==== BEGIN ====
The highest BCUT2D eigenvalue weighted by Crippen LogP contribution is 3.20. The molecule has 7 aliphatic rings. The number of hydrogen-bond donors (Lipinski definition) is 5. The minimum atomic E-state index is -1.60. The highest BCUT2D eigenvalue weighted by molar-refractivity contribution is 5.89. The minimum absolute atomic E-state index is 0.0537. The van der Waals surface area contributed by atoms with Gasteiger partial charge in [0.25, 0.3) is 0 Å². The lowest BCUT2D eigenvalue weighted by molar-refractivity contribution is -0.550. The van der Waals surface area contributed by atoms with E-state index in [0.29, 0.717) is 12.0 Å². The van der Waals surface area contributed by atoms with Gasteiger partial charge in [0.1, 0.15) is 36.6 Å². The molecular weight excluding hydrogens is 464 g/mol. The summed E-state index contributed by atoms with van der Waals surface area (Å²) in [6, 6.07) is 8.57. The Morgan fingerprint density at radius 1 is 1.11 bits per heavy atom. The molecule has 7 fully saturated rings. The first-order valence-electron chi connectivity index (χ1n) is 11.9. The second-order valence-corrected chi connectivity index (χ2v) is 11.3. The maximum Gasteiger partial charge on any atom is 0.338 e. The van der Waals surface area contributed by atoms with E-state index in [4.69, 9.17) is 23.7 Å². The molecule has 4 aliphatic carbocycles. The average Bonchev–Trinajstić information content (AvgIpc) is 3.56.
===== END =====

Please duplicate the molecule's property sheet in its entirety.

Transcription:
The highest BCUT2D eigenvalue weighted by Crippen LogP contribution is 3.20. The molecule has 7 aliphatic rings. The number of hydrogen-bond donors (Lipinski definition) is 5. The minimum atomic E-state index is -1.60. The highest BCUT2D eigenvalue weighted by molar-refractivity contribution is 5.89. The minimum absolute atomic E-state index is 0.0537. The van der Waals surface area contributed by atoms with Gasteiger partial charge in [0.25, 0.3) is 0 Å². The lowest BCUT2D eigenvalue weighted by molar-refractivity contribution is -0.550. The van der Waals surface area contributed by atoms with E-state index in [0.29, 0.717) is 12.0 Å². The van der Waals surface area contributed by atoms with Gasteiger partial charge in [0.1, 0.15) is 36.6 Å². The molecular weight excluding hydrogens is 464 g/mol. The summed E-state index contributed by atoms with van der Waals surface area (Å²) in [6, 6.07) is 8.57. The Morgan fingerprint density at radius 1 is 1.11 bits per heavy atom. The molecule has 7 fully saturated rings. The first-order valence-electron chi connectivity index (χ1n) is 11.9. The second-order valence-corrected chi connectivity index (χ2v) is 11.3. The maximum Gasteiger partial charge on any atom is 0.338 e. The van der Waals surface area contributed by atoms with E-state index in [4.69, 9.17) is 23.7 Å². The molecule has 4 aliphatic carbocycles. The average Bonchev–Trinajstić information content (AvgIpc) is 3.56.